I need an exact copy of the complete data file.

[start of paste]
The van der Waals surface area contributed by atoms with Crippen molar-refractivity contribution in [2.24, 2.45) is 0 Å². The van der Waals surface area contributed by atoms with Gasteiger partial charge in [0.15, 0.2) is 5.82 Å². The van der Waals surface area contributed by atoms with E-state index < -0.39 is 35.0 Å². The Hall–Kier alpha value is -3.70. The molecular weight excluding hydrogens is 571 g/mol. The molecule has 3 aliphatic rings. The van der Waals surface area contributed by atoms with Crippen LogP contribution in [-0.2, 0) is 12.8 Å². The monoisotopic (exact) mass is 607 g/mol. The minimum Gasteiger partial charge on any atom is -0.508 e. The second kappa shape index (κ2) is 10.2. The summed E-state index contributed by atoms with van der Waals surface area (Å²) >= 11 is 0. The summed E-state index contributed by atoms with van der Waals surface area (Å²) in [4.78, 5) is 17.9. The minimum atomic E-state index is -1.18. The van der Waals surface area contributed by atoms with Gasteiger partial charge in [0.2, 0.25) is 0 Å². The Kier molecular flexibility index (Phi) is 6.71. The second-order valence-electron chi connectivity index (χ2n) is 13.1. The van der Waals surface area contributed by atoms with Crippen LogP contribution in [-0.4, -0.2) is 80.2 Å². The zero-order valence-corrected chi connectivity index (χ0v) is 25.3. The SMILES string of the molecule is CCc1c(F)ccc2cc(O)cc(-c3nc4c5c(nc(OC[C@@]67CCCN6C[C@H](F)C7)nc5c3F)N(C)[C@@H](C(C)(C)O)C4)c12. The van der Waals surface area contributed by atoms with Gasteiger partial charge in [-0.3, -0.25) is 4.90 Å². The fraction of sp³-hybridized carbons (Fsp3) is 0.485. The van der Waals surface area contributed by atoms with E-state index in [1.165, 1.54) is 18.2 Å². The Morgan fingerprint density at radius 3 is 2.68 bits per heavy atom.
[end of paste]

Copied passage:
The van der Waals surface area contributed by atoms with Crippen molar-refractivity contribution in [2.24, 2.45) is 0 Å². The van der Waals surface area contributed by atoms with Gasteiger partial charge in [0.15, 0.2) is 5.82 Å². The van der Waals surface area contributed by atoms with E-state index < -0.39 is 35.0 Å². The Hall–Kier alpha value is -3.70. The molecular weight excluding hydrogens is 571 g/mol. The molecule has 3 aliphatic rings. The van der Waals surface area contributed by atoms with Crippen LogP contribution in [-0.2, 0) is 12.8 Å². The monoisotopic (exact) mass is 607 g/mol. The minimum Gasteiger partial charge on any atom is -0.508 e. The second kappa shape index (κ2) is 10.2. The summed E-state index contributed by atoms with van der Waals surface area (Å²) >= 11 is 0. The summed E-state index contributed by atoms with van der Waals surface area (Å²) in [4.78, 5) is 17.9. The minimum atomic E-state index is -1.18. The van der Waals surface area contributed by atoms with Gasteiger partial charge in [0.2, 0.25) is 0 Å². The Kier molecular flexibility index (Phi) is 6.71. The second-order valence-electron chi connectivity index (χ2n) is 13.1. The van der Waals surface area contributed by atoms with Crippen LogP contribution in [-0.4, -0.2) is 80.2 Å². The zero-order valence-corrected chi connectivity index (χ0v) is 25.3. The SMILES string of the molecule is CCc1c(F)ccc2cc(O)cc(-c3nc4c5c(nc(OC[C@@]67CCCN6C[C@H](F)C7)nc5c3F)N(C)[C@@H](C(C)(C)O)C4)c12. The van der Waals surface area contributed by atoms with Gasteiger partial charge in [-0.3, -0.25) is 4.90 Å². The fraction of sp³-hybridized carbons (Fsp3) is 0.485. The van der Waals surface area contributed by atoms with E-state index in [1.165, 1.54) is 18.2 Å². The Morgan fingerprint density at radius 3 is 2.68 bits per heavy atom.